April 29, 2018
Fifth Sunday of Easter (Year B)

Prelude 11:30am Mass, Ave Maria – David Conte (b. 1955)

David Conte is a contemporary American composer. He studied music at Bowling Green State and Cornell University, and has taught at Interlochen Center for the Arts, Cornell and Colgate University. He was a Fulbright scholar, and studied with Nadia Boulanger in Paris. He is primarily a choral composer, and utilizes an extensive harmonic palate around a tonal center, with influences of Jazz and Americana. The text of the motet is taken from two passages in the Gospel of Luke. The first extracts from the salutation of Gabriel to the Virgin during the Annunciation, and the second is taken from Elisabeth’s greeting during the Visitation. The Gospel of John ends today with this promise – “By this is my Father glorified, that you bear much fruit and become my disciples.” Mary not only willingly and joyfully bore the fruit of Jesus, but also the fruit of many disciples of Christ.

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Preparation of the Gifts 10am Mass, Regina Caeli – Giovanni Pierluigi da Palestrina (1525-1594)

The text Regina Caeli is taken from the Office and is used as the concluding prayer for Compline during the Easter season. It also replace the Angelus during this time. It is of unknown authorship, but it is found in manuscript dating from the 12th century, and was popularized through Europe by the Franciscans and the reforms of the Office by Nicholas III. The Italian renaissance composer, Palestrina, utilizes the chant melody throughout this motet, beginning in the soprano line, and passing through the other parts, at times in its original version, and at times ornamented beyond recognition. The thematic material is treated through imitative, as well as homophonic writing. Although not linked to today’s readings, it does remind us to remember Mary’s role as both Queen of Heaven as well as Christ’s mother and first disciple as we approach the month traditionally dedicated to her.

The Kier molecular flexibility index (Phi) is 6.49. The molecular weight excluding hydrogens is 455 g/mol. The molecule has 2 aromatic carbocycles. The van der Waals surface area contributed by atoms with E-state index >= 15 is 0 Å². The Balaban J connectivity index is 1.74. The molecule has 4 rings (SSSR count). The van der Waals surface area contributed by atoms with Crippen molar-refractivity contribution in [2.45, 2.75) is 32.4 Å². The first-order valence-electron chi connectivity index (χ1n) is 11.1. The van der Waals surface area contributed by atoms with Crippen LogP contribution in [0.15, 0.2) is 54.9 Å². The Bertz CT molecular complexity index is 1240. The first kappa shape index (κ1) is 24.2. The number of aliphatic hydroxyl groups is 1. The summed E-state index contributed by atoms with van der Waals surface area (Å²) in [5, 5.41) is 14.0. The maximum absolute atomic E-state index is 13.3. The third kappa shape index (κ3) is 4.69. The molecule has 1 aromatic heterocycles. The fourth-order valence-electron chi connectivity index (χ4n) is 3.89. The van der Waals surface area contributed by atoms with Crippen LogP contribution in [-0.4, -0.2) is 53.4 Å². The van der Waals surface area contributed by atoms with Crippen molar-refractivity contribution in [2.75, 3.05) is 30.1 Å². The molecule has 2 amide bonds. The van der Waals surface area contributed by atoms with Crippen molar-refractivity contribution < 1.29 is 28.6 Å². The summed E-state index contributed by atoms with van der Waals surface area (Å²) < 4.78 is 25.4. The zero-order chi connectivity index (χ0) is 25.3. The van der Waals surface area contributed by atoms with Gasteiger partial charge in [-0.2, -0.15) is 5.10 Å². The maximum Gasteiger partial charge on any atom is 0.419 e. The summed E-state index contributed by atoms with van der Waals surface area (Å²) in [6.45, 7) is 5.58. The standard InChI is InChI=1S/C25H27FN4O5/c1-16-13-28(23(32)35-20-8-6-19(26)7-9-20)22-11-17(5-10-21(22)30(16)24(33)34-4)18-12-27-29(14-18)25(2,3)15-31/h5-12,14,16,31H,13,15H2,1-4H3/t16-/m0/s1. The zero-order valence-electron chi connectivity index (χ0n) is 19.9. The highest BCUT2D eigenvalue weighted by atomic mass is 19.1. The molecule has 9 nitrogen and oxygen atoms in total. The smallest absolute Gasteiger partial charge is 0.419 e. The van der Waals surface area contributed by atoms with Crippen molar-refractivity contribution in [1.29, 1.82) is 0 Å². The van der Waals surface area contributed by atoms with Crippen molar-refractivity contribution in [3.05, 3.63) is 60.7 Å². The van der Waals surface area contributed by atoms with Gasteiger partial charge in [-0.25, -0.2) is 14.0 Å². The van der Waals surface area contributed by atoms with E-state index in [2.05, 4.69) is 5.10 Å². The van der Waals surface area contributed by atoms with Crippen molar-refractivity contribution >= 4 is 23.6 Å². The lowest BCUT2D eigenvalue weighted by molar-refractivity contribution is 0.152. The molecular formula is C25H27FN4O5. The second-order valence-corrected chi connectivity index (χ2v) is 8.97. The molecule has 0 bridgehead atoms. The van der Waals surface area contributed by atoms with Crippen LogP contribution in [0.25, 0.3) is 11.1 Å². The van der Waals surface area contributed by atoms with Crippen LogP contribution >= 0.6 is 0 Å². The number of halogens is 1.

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Preparation of the Gifts 11:30am Mass, What Wondrous Love is This? – Leo Nestor

The text of this hymn is by the Methodist preacher and poet Alexander Means and first published in 1811 during a period known as the Second Great Awakening in American Christianity. It was attached to a folk melody ballad and published in Southern Harmony in 1835, coming down through various hymnals to its present form today. As is typically with other shape-note hymns, the melodic construct utilizes pentatonicism and modality. The American conductor and choral Composer, Leo Nestor, use considered restraint in his writing to render the simple and modal character of the piece in a rich four part setting. Its use at today’s Mass brings particular focus to the second reading from John’s First Letter where we are encouraged “to love not in word or speech but in deed and truth,” as Jesus did when out of an unfathomable love for us “he laid aside his crown …. to bear the dreadful curse, for my soul.”

Post-Communion Motet 10am and 11:30am Masses, Cantate Domino – Heinrich Schütz (1585-1672)

Although not born into a musical family, the German composer Schütz received training as a choirboy in Kassel, before going to Italy to study under Gabrieli. Upon his return he succeeded Hassler as court composer for the Saxon court in Dresden. His style, while continuing in the tradition of his predecessors such as Paetorius and Hassler, develops elements of the Baroque which would later to be picked up and fulling develop by Buxtehude and Bach. The motet’s text is taken from the 149th Psalm and is the prescribed introit for today’s Mass in the Gregorian Missal.

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April 22, 2018
Fourth Sunday of Easter (Year B)

Prelude, 11:30am Mass, Exsultate Justi – Lodovico da Viadana (1564-1627)

Viadana was born in the Italian province of Mantua, under the family name Grossi, which was changed to Viadana when he entered the Franciscan order. There is some evidence to suggest that he served as a chorister in Cathedrals in Mantua, Concordia and Fano. He is remembered particularly for continuing the development of figured bass notation. This brief and joyful motet sets three verses of Psalm 33, alternating between triple and duple metrics, with brief instances of vocal flourishes and echo effects.